Hess posted a net loss of US$624 million for the third quarter of the year, from a US$339 million loss in the same quarter of 2016.
The news came the day after the US company announced a major overseas sales push, offloading assets in Equatorial Guinea and Norway, with plans to sell off its Danish interests also. The sales appear to be driven by Hess’ desire to support its project in Guyana, where it took a final investment decision (FID) in June, on the ExxonMobil-operated Liza plan.
“We are successfully executing our strategic plan to focus our portfolio by investing in our highest return assets and divesting mature higher cost assets,” the company’s CEO, John Hess, said. “These actions in turn will lower our cash unit costs, bolster our balance sheet and prefund our world-class investment opportunity in Guyana, which will position us to deliver a decade plus of returns-driven growth and increasing cash generation for our shareholders.”
The third-quarter results took a particular hit in the exploration and production segment, with a loss of US$474 million, versus a US$234 million loss for the 2016 quarter. Capital expenditure on exploration and production reached US$558 million in the quarter, up from US$433 million, driven by work in the Bakken and Guyana.
While the average oil sales price, including hedging, increased to US$46.97 per barrel, from US$41.5, output slipped to 299,000 boepd, versus 314,000 boepd. Even strong prices were achieved on the NGL front, which rose to US$17.22 per barrel, versus US$9.23 per barrel. While the company excludes Libya from its production reporting, volumes increased in the third quarter to 12,000 bpd, averaging 7,000 bpd during 2017.
Production fell, the company said, as a result of reduced drilling, natural field declines, the impact of hurricanes and an asset sale. Hess’ Permian assets, which were sold in August of this year, contributed 3,000 boepd in the quarter, versus 7,000 boepd in the same quarter of 2016. Output in the fourth quarter will fall further, it said.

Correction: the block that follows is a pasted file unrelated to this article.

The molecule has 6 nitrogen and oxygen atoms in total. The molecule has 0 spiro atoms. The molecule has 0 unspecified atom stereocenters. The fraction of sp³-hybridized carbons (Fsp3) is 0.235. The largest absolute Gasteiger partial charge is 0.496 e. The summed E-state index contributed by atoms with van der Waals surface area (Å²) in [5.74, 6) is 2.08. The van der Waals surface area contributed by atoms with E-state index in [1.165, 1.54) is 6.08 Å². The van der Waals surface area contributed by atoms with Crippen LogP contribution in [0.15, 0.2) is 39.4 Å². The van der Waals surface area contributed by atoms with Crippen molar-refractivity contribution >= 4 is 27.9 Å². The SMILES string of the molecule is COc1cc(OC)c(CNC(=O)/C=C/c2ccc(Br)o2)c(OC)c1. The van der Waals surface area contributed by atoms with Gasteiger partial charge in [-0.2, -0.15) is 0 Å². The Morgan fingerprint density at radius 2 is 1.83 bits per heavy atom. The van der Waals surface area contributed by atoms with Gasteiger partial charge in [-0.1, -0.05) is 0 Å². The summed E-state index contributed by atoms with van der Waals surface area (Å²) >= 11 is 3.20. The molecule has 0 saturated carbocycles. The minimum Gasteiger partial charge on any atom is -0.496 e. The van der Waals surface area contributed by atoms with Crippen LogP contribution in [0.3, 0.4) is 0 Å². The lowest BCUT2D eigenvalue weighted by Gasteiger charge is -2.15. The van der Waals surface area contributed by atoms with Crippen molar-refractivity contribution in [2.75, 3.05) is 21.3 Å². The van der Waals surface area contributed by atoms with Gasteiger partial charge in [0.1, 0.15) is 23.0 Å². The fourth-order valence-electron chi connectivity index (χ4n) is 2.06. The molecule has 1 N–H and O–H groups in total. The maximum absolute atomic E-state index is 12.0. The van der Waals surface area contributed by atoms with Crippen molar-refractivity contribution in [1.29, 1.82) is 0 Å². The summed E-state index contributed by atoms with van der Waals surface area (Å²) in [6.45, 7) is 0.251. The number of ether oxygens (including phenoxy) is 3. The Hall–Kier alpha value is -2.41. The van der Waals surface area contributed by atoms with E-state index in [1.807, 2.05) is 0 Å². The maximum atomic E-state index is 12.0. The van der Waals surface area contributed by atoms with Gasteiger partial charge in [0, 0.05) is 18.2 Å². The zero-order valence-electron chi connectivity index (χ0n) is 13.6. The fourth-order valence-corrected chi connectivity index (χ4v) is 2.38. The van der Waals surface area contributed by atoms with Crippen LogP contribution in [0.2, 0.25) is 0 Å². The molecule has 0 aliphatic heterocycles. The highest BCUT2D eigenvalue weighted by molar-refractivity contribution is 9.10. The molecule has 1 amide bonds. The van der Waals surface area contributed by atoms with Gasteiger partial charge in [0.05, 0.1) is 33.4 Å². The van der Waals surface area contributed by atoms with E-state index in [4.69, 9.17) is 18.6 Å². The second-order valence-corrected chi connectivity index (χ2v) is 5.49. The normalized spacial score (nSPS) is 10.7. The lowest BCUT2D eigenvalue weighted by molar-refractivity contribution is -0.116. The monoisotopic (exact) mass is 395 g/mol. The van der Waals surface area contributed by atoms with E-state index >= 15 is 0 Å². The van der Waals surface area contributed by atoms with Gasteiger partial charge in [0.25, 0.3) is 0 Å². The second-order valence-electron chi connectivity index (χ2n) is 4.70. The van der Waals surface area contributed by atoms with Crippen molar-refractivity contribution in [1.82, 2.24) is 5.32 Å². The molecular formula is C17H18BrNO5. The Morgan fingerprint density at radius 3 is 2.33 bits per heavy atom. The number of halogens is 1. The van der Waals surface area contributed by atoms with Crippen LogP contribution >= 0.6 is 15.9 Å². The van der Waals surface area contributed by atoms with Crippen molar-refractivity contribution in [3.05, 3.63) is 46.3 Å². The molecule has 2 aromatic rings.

In the Bakken, Hess said production was 103,000 boepd, with an average of four rigs running. The company drilled 24 wells and brought 13 online. Output from the Gulf of Mexico was 59,000 boepd, down from 61,000 boepd year on year. On the Hess-operated Stampede field, the second and third production wells were completed and the project is due to start up in the first quarter of 2018.
Hess reported a US$550 million non-cash after-tax impairment on its Norway assets, for which it struck a deal to sell for US$2 billion to Aker BP. This sale, combined with the sale of enhanced oil recovery (EOR) programmes in the Permian and its Equatorial Guinea holdings, has garnered the company around US$3.25 billion, it said. Furthermore, combined with the planned sale of its Danish assets, this will remove future abandonment liabilities of around US$3.2 billion. Cash from the Norway sale will go to reducing debt, it said.
Following these sales, it seems likely that the company may choose to divest other assets. ExxonMobil has been reported as showing an interest in an undeveloped Hess field in Ghana. Furthermore, given the instability in Libya, a sale might be plausible. Assets that may be more appealing to buyers include Hess’ holdings in the Malaysia-Thailand shared area, in addition to the North Malay Basin.
Hess also reported a US$2.5 billion impairment on its international assets for the quarter.